ONALASKA — These are the days football players and coaches reference as, “putting in work in the summer,” when they try to explain a player or team’s success during the season.
No pads crashed into one another, there wasn’t the urgency of a game coming up, and it wasn’t as crisp as the practices you’d see on the same field in about three months.
But donning helmets, shorts and (mostly) cut-off T-shirts, the Onalaska High School football team got good work in Thursday as it wrapped up its WIAA-sanctioned contact days at Lawcon Field.
“The biggest thing is seeing how guys have developed from last year,” Hilltoppers coach Tom Yashinsky said as his team trekked back to the high school on a warm afternoon. “Getting guys back into the mindset of football. There’s a lot of things they juggle in the summer, between baseball, basketball, lifting. But just getting guys looking forward to the season.”
Contact days, of which the state allows coaches to have five, allow coaches to run a full practice during the summer months. They don’t have to be used consecutively.
In football, physical contact is limited to using bags or shields to limit blows to players’ bodies. For Onalaska players, Thursday was about getting lots of reps in their drills. With a good number of future players not practicing due to other sports commitments, the Hilltoppers had about 40 players on the field.
“It’s awesome that we can get all the older guys through, but you can also get the younger guys reps that they might not get later on,” said Onalaska senior-to-be Jack Weber. “You can mix in some new players at new positions. It’s a good learning experience to see what works.
“We just want to keep progressing. I think we’re going off a lot of leadership from last year. They were big leaders, and I think we’re going to continue that.”
A lot has worked for Onalaska in the past two seasons. Two years ago, a senior-laden squad won the outright MVC championship with a high-flying offense. Last year, a little more balance a first-team all-conference performance by quarterback Noah Skifton put the Hilltoppers into a three-way tie for the conference title.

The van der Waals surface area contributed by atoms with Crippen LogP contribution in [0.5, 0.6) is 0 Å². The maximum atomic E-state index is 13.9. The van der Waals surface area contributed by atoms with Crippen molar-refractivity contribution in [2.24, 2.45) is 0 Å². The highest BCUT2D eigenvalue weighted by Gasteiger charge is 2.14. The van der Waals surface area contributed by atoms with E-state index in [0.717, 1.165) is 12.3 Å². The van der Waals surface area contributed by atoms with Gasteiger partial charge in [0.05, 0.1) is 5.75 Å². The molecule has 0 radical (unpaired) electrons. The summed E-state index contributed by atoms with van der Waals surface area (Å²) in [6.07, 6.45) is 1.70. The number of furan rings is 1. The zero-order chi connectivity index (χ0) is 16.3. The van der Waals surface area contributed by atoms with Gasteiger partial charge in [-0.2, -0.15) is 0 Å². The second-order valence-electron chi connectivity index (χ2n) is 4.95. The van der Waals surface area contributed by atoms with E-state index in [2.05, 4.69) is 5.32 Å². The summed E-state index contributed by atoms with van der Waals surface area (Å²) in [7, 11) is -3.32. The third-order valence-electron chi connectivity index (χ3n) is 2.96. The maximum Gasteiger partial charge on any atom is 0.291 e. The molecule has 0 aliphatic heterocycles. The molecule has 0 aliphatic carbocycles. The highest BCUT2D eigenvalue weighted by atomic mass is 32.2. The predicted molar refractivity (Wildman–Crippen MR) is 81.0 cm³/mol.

That’s the product the team is hoping grows from the seeds being planted with workouts like the ones scheduled this week and the effort being shown the weight room.
“(Contact days are) like a little head start for everything,” senior-tackle-to-be Ryan Kujawa said. “It gets our younger guys into the fundamentals and getting used to our program, so we’re ready to go August 1.”
These are also the days when coaches start identifying who their leaders are.
Yashinsky said that process is a culmination of a lot little things — who’s getting to the field early, who’s getting to the front of the line to lead drills, who’s asking the questions that need to be asked. It isn’t always a comfortable transition, but Yashinsky sees the guard changing with his team.
“Are guys going to step up and be leaders and realize it’s their team now,” he said. “They’re no longer a sophomore or a junior; they’re in charge.”
A practice in late June isn’t going to be the difference between making the upcoming season one with or without a playoff appearance. But it can be the start of something — a player gets confidence doing a drill, or finally gets the hang of a technique, and it is used as a springboard to the next thing.
We hear about “the process” ad nauseam, but contact days are an important piece to the process of building momentum for fall camp.
“Everyone who’s here gets better,” Yashinsky said.